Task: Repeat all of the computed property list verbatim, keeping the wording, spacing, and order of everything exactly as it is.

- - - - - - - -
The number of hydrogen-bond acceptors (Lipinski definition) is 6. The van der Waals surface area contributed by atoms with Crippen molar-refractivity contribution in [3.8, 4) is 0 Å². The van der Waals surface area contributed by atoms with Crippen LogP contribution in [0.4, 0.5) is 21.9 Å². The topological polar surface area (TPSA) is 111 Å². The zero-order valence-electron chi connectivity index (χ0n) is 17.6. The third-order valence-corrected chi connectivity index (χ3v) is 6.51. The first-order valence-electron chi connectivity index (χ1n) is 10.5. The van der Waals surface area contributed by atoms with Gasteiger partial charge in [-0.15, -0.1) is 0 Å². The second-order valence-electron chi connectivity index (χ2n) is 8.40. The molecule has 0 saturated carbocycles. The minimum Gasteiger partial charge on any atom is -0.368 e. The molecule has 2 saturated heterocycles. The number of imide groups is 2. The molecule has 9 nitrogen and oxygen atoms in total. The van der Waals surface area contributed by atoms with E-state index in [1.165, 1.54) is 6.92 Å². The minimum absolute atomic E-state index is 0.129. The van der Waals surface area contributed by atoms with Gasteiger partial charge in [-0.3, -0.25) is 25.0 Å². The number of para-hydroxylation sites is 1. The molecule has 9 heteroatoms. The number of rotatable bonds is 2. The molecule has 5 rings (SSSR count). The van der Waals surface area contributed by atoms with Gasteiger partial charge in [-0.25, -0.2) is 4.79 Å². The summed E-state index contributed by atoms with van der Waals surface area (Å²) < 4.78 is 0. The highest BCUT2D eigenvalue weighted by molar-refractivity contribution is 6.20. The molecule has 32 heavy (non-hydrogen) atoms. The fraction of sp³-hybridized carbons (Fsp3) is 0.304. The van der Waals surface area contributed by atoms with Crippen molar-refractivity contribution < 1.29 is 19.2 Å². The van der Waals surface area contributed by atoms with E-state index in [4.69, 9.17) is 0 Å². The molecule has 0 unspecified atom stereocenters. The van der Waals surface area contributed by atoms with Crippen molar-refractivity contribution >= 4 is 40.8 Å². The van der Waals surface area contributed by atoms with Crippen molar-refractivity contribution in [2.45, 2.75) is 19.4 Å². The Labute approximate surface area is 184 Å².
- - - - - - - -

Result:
The number of hydrogen-bond acceptors (Lipinski definition) is 6. The van der Waals surface area contributed by atoms with Crippen molar-refractivity contribution in [3.8, 4) is 0 Å². The van der Waals surface area contributed by atoms with Crippen LogP contribution in [0.4, 0.5) is 21.9 Å². The topological polar surface area (TPSA) is 111 Å². The zero-order valence-electron chi connectivity index (χ0n) is 17.6. The third-order valence-corrected chi connectivity index (χ3v) is 6.51. The first-order valence-electron chi connectivity index (χ1n) is 10.5. The van der Waals surface area contributed by atoms with Gasteiger partial charge in [-0.15, -0.1) is 0 Å². The second-order valence-electron chi connectivity index (χ2n) is 8.40. The molecule has 0 saturated carbocycles. The minimum Gasteiger partial charge on any atom is -0.368 e. The molecule has 2 saturated heterocycles. The number of imide groups is 2. The molecule has 9 nitrogen and oxygen atoms in total. The van der Waals surface area contributed by atoms with E-state index in [1.165, 1.54) is 6.92 Å². The minimum absolute atomic E-state index is 0.129. The van der Waals surface area contributed by atoms with Gasteiger partial charge in [-0.3, -0.25) is 25.0 Å². The number of para-hydroxylation sites is 1. The molecule has 9 heteroatoms. The number of rotatable bonds is 2. The molecule has 5 rings (SSSR count). The van der Waals surface area contributed by atoms with Gasteiger partial charge in [-0.25, -0.2) is 4.79 Å². The summed E-state index contributed by atoms with van der Waals surface area (Å²) < 4.78 is 0. The highest BCUT2D eigenvalue weighted by molar-refractivity contribution is 6.20. The molecule has 32 heavy (non-hydrogen) atoms. The fraction of sp³-hybridized carbons (Fsp3) is 0.304. The van der Waals surface area contributed by atoms with Crippen molar-refractivity contribution < 1.29 is 19.2 Å². The van der Waals surface area contributed by atoms with E-state index in [4.69, 9.17) is 0 Å². The molecule has 0 unspecified atom stereocenters. The van der Waals surface area contributed by atoms with Crippen molar-refractivity contribution >= 4 is 40.8 Å². The van der Waals surface area contributed by atoms with Crippen molar-refractivity contribution in [2.45, 2.75) is 19.4 Å². The Labute approximate surface area is 184 Å².